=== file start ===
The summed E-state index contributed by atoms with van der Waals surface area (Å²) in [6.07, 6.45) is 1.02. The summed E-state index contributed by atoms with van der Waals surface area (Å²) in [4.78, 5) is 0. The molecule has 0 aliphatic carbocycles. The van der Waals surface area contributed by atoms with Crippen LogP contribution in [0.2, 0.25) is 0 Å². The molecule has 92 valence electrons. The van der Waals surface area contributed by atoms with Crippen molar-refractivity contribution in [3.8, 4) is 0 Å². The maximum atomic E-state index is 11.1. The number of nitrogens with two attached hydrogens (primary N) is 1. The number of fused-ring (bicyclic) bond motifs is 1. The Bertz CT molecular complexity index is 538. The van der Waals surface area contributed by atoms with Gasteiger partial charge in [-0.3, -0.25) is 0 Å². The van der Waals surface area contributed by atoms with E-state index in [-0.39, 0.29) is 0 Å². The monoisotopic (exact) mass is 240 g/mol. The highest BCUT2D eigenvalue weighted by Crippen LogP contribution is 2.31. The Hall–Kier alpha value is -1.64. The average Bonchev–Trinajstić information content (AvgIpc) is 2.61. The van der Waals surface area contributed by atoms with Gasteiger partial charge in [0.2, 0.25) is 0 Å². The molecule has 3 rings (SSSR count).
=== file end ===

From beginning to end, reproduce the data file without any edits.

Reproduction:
The summed E-state index contributed by atoms with van der Waals surface area (Å²) in [6.07, 6.45) is 1.02. The summed E-state index contributed by atoms with van der Waals surface area (Å²) in [4.78, 5) is 0. The molecule has 0 aliphatic carbocycles. The van der Waals surface area contributed by atoms with Crippen LogP contribution in [0.2, 0.25) is 0 Å². The molecule has 92 valence electrons. The van der Waals surface area contributed by atoms with Crippen molar-refractivity contribution in [3.8, 4) is 0 Å². The maximum atomic E-state index is 11.1. The number of nitrogens with two attached hydrogens (primary N) is 1. The number of fused-ring (bicyclic) bond motifs is 1. The Bertz CT molecular complexity index is 538. The van der Waals surface area contributed by atoms with Gasteiger partial charge in [-0.3, -0.25) is 0 Å². The van der Waals surface area contributed by atoms with E-state index in [-0.39, 0.29) is 0 Å². The monoisotopic (exact) mass is 240 g/mol. The highest BCUT2D eigenvalue weighted by Crippen LogP contribution is 2.31. The Hall–Kier alpha value is -1.64. The average Bonchev–Trinajstić information content (AvgIpc) is 2.61. The van der Waals surface area contributed by atoms with Gasteiger partial charge in [0.2, 0.25) is 0 Å². The molecule has 3 rings (SSSR count).